Campaigner Isobel Lindsay questions whether Scotland’s politicians are sacrificing real change over a fear of risk
IS the Jack McConnell ‘do less’ virus still lingering around Holyrood? Timidity characterises somuch of what the Scottish Government does and the local government finance proposal is yet another example.
My generation saw lots of big things being done in Scotland; it will be disappointing if Holyrood only has the nerve to nibble at the edges of real problems.
It’s refreshing to remember that big change can happen by political choice and that it can be for the better. From the 1950s to the 1970s there was a very successful New Towns programme. If politicians hadn’t had the courage to risk change, there would be no East Kilbride, Cumbernauld, Livingston, Irvine, Glenrothes.
The Scottish Special Housing Association was set up to build thousands of good quality houses throughout Scotland. The Highlands and Islands Development Board and later the Scottish Development Agency were controversial and had some messy early problems but were clearly positive initiatives in retrospect.
The whole juvenile justice system in Scotland was radically reformed with the introduction of the Children’s Panels despite the predictable popular media hysteria about being soft on crime.
Local government was changed utterly with the introduction of the twotier regional and district councils, abolishing over 400 councils. This may or may not have been the right policy but there was no shortage of initiative and of capacity to implement change effectively.
We moved in a short space of time from a largely selective junior and senior secondary school system to a fully comprehensive education system. This was a massive task with school mergers and curriculum changes everywhere except very small towns which had only one school, and it was predictably controversial although not to the same extent as in England.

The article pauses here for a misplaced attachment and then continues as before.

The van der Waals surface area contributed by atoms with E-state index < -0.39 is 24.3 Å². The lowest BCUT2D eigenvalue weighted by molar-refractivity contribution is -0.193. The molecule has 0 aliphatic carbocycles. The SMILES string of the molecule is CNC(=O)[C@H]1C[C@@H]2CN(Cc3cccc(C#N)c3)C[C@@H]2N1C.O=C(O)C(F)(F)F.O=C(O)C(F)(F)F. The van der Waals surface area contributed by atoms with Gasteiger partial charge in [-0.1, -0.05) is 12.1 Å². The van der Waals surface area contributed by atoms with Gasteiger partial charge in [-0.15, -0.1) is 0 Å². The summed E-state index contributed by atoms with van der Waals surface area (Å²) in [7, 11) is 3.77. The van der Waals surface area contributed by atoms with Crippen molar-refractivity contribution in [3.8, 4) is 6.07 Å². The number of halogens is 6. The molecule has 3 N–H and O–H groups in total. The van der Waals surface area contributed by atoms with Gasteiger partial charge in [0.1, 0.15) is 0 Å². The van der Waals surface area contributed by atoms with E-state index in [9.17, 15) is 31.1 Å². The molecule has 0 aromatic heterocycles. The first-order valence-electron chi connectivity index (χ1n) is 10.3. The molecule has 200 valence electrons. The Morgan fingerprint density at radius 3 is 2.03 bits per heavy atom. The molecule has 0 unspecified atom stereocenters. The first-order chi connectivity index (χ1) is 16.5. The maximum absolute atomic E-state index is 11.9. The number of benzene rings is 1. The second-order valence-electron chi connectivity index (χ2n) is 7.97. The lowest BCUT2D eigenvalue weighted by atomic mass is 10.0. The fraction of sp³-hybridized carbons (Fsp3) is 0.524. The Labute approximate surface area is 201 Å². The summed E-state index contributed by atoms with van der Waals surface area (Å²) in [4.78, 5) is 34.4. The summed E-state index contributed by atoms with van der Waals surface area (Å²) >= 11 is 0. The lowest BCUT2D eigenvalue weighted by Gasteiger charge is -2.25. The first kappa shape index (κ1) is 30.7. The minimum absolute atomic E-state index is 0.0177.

We established around 14 new universities from the 1960s onwards and greatly expanded student numbers. Of course, the independence plans and the campaign did take real nerve.
It was and continues to be the big issue in Scottish politics. But the vision and courage can’t stop there. Voters need to believe that another Scotland is possible.
It may have been the experience of disastrous and imposed change in the Thatcher years that made some politicians frightened. It shouldn’t be media attacks that scare – the press is in decline and it will invent hostile stories irrespective of substance.
We know that local government structure and finance needs radical change. We know that tackling housing provision needs a new approach. We know that a comprehensive childcare service is not going to be created by a little bit of expansion here and there.
We know that indigenous industrial development needs a new strategy. So ‘doing less’ competently is not going to address the problems and is not going to inspire a new Scottish generation.
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Picture courtesy of Richard Walker